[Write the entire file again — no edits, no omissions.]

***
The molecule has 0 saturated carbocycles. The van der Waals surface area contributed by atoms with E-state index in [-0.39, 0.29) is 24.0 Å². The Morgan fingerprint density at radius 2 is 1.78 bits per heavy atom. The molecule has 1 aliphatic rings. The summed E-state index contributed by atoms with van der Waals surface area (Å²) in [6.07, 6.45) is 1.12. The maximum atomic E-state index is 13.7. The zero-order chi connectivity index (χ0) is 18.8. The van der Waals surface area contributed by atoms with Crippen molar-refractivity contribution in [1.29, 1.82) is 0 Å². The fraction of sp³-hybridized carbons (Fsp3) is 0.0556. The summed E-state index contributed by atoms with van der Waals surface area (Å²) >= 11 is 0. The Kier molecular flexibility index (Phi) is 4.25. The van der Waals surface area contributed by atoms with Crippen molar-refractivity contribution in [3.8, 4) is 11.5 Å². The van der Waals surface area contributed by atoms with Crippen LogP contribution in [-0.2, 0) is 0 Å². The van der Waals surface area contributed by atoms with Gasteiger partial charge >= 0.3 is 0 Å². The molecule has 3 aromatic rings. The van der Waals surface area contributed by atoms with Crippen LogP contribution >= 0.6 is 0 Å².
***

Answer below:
The molecule has 0 saturated carbocycles. The van der Waals surface area contributed by atoms with E-state index in [-0.39, 0.29) is 24.0 Å². The Morgan fingerprint density at radius 2 is 1.78 bits per heavy atom. The molecule has 1 aliphatic rings. The summed E-state index contributed by atoms with van der Waals surface area (Å²) in [6.07, 6.45) is 1.12. The maximum atomic E-state index is 13.7. The zero-order chi connectivity index (χ0) is 18.8. The van der Waals surface area contributed by atoms with Crippen molar-refractivity contribution in [1.29, 1.82) is 0 Å². The fraction of sp³-hybridized carbons (Fsp3) is 0.0556. The summed E-state index contributed by atoms with van der Waals surface area (Å²) >= 11 is 0. The Kier molecular flexibility index (Phi) is 4.25. The van der Waals surface area contributed by atoms with Crippen molar-refractivity contribution in [3.8, 4) is 11.5 Å². The van der Waals surface area contributed by atoms with Crippen LogP contribution in [-0.2, 0) is 0 Å². The van der Waals surface area contributed by atoms with Gasteiger partial charge >= 0.3 is 0 Å². The molecule has 3 aromatic rings. The van der Waals surface area contributed by atoms with Crippen LogP contribution >= 0.6 is 0 Å².